by Greg Markley

Political Writer


Just four days away, the Sept. 18 special election on a constitutional amendment has been “under the radar” as most Alabamians are more interested in punting than polling and in raking leaves than in debating the best way to shore up Medicaid. But Tuesday’s vote is expected to have wide consequence, as voters decide whether to approve taking $437 million from the Alabama Trust Fund.

That money would be used to fill gaps in the General Fund budget for this fiscal year which is currently $145.8 million below the $1.67 billion budgeted. The state must balance its budget before Oct. 1. Spending must be cut significantly or money must come from somewhere to cover the bills. Gerald Johnson, a leading Alabama pollster who lives in Auburn, said the proposed amendment might not be perfect but it still has value.

“Although Alabama has the lowest and most regressive taxes in the nation, and the budget is 100s of millions of dollars out of balance, the Legislature will not increase taxes,’’ Johnson told the Lee County Democratic Club in August. ” Johnson is affiliated with the Alabama Education Association.

“Taking money from the ATF is not sound fiscally, but if the amendment fails, the result could be high proration; cutting of Medicaid, mental health, and prison funds; and using the monies in the Educational Trust Fund to cover the budget deficit,” Johnson reflected.

Secretary of State Beth Chapman noted Friday turnout for special elections involving only constitutional amendments is usually very light. For instance, just seven percent of registered voters turned out for one in March 2000. Exceptions: High-profile, highly-publicized elections such as the vote on a state lottery promoted by Gov. Don Siegleman in 1999, which drew 52 percent of eligible voters, and Gov. Bob Riley’s $1.2 billion tax plan in 2003, which drew 55 percent. Both were overwhelmingly rejected.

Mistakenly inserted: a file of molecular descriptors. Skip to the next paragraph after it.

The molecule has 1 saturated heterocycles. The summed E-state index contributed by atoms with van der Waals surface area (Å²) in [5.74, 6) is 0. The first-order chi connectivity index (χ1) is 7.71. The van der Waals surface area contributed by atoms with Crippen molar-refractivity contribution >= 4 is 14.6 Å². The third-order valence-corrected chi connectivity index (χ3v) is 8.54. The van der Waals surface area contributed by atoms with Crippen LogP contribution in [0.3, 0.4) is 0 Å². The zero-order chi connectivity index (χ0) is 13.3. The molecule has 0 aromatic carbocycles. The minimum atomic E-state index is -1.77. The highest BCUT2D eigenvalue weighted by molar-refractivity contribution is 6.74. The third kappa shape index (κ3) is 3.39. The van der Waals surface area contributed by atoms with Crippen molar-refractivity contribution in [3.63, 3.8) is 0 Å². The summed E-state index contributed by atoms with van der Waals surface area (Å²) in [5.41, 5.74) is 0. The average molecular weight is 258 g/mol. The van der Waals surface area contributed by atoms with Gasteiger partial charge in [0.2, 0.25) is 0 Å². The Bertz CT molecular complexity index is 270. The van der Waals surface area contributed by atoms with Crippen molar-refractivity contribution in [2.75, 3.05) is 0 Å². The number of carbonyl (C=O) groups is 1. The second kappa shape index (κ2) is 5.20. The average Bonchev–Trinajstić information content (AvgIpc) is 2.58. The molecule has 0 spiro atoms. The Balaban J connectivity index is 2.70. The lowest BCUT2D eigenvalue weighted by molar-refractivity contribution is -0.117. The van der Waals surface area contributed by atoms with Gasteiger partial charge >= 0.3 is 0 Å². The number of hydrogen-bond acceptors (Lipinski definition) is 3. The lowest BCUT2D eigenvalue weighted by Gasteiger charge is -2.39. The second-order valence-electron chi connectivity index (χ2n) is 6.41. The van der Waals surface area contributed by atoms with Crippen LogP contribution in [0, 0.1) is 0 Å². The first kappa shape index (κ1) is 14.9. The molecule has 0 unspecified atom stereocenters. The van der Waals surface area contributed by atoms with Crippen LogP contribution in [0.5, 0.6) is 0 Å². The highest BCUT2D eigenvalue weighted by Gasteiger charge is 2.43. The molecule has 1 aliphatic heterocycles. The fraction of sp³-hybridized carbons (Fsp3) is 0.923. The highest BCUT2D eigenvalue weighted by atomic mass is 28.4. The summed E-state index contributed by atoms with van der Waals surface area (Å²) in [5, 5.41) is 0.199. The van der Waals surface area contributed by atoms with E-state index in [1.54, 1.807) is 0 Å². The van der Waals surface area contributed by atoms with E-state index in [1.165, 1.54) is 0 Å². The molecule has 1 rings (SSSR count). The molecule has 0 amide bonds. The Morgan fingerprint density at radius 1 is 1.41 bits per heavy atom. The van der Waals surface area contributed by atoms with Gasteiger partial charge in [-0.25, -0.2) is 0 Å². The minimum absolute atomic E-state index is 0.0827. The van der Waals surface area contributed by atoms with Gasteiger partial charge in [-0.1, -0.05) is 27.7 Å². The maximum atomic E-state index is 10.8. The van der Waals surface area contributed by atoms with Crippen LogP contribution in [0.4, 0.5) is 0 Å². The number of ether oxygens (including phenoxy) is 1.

State Sen. Dick Brewbaker (R.-Montgomery) disagrees with those like the AEA’s Johnson who see the constitutional amendment as worthy. Brewbaker serves as chairman of the Senate Education Committee. He suggests citizens vote against because fears that funding for key governmental services such as education are in danger are unfounded.

“Proponents aren’t shooting quite straight either, “Brewbaker told the AP. “By now most have heard of the release of violent felons, the closure of hospitals and nursing homes, and the general demise of state government that will follow if the referendum fails. I don’t think so.

“Any politician, particularly the Governor, who presides over the release of felons and the eviction of the elderly from nursing homes can kiss their political career goodbye. Remember that all these terrible things only happen if the Governor and the legislature do nothing,” the senator said. Gov. Robert Bentley recommends voters approve Tuesday’s amendment.

The League of Women Voters of Alabama notes that Tuesday’s ballot item is often called “the Medicaid amendment.” A large part of the amendment transfers money from the Alabama Trust Fund to the General Fund; obviously, Medicaid will be affected as it receives the most money from the General Fund. Indeed, the combination of Medicaid (34{44c616e11cf70d617c8dd92fb0bc15f41001df771f775c6b004238009c89a3f0}) and Corrections (20{44c616e11cf70d617c8dd92fb0bc15f41001df771f775c6b004238009c89a3f0}) account for more than half of the allocations from the General Fund.

Established by the Social Security Amendments of 1965, Medicaid pays for health services for various sectors of the poor: children, mothers, pregnant women, the elderly, and the disabled.

In 2011, Alabama’s population was estimated at 4,876,660. Of that number of citizens, 21{44c616e11cf70d617c8dd92fb0bc15f41001df771f775c6b004238009c89a3f0} were eligible for Medicaid. That included 43.5{44c616e11cf70d617c8dd92fb0bc15f41001df771f775c6b004238009c89a3f0} of the state’s children under age 21.